The character of the beloved captain, "a servant to the tsar, a father to the soldiers" [a quotation from Mikhail Lermontov's famous poem "Borodino," describing a colonel of the Russian army in the battle between French and Russian troops in 1812― trans.] is depicted entirely within the tradition of the Russian military comedy. Krasko plays the role in a way that recalls the vaudevillian portrayal of Kutuzov in The Hussar's Ballad (El'dar Riazanov, 1962) or the soldier Sukhov in the ironic "eastern" White Sun of the Desert (Vladimir Motyl', 1969). The captain's completely comic-book wife, Katiusha, wearing a touching head-scarf comes to see him off; she is clearly related to the "unforgettable Katerina Matveevna," Sukhov's wife. As his subordinates affirm, "the father to the soldiers" is strict, despite his gentle manners and unprepossessing appearance. When he lectures a semi-literate but zealous blockhead about the great and powerful Russian language, the latter is transported with joy by his self-abasing luck. Since viewers, however, never get to witness the captain fulfill his promise to turn a derelict sailor "skin-side out," some doubts inevitably arise concerning his cruelty. One thing, however, is clear: his subordinates adore and worship him, both while he is alive and after his death. The scene in which Orlov, having found the captain's corpse in the central compartment of the submarine after it has hit a mine and sunk (this is a critical jumpcut to a scene closer to the film's finale) is very symbolic: Orlov carefully wraps the captain in a sheet, which resembles a funeral shroud. Even in death the captain must de differentiated from everyone else on board.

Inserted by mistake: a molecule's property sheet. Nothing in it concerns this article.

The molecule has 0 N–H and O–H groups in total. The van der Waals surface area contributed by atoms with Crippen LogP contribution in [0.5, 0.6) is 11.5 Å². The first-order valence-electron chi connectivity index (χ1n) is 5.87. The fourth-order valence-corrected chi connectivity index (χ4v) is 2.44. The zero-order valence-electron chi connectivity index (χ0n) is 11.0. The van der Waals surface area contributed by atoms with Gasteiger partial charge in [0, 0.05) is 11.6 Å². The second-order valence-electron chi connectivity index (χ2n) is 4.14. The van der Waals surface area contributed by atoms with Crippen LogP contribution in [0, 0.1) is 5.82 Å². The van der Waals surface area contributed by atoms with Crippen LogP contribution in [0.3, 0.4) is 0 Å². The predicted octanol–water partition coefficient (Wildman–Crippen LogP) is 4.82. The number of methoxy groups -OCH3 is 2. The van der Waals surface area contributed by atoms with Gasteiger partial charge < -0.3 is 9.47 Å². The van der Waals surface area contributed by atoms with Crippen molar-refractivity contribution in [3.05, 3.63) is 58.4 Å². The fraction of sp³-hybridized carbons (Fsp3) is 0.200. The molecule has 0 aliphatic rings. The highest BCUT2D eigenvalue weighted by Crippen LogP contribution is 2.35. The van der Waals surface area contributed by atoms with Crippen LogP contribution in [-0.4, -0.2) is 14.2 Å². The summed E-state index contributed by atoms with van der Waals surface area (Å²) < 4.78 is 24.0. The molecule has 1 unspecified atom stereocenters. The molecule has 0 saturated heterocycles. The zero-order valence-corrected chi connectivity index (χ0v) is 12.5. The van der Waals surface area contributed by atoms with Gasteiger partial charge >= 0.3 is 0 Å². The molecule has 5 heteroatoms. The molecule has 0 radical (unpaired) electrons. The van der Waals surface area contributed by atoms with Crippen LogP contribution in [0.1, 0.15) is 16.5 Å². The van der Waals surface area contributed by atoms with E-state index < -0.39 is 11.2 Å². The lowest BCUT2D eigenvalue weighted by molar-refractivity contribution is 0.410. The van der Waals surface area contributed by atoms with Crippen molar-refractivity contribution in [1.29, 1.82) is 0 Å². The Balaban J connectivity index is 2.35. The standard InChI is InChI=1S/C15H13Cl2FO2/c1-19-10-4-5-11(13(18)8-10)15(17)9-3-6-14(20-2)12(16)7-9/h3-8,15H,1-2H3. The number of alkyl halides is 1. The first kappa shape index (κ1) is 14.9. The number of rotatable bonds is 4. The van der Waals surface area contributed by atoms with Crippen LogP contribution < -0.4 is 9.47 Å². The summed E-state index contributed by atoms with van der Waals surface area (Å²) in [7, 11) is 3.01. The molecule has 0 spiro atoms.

The captain's narrative line intersects several times with Orlov's, and both times Captain Ianychar turns out to be "a regular guy." This is especially true of the comic retro-episode of "potato harvesting," when an old lady offers the idle sailor a bottle of vodka to slaughter her cow because she does not have the guts to do it herself. "The servant to the tsar" is even more faithful and devoted, as will be demonstrated in the stilted, propagandistic flashback in which the Russian sailors collectively refuse to swear an oath of allegiance to Ukraine. Valiant Ianychar contemptuously straightens his shoulders, rejecting the promises and exhortations of the cunning "Ukes," and reaffirms his loyalty to the Russian flag. The captain dashingly leads off his fellow loyalists from the square to the strains of "The Slavianka's Farewell," which will always remind viewers of the scene of Veronika's farewell from Boris in The Cranes Are Flying (Mikhail Kalatozov, 1957). The detested "Ukes" are thoroughly lambasted in the film, reflecting the seeming political-ethnic point of view of the filmmakers.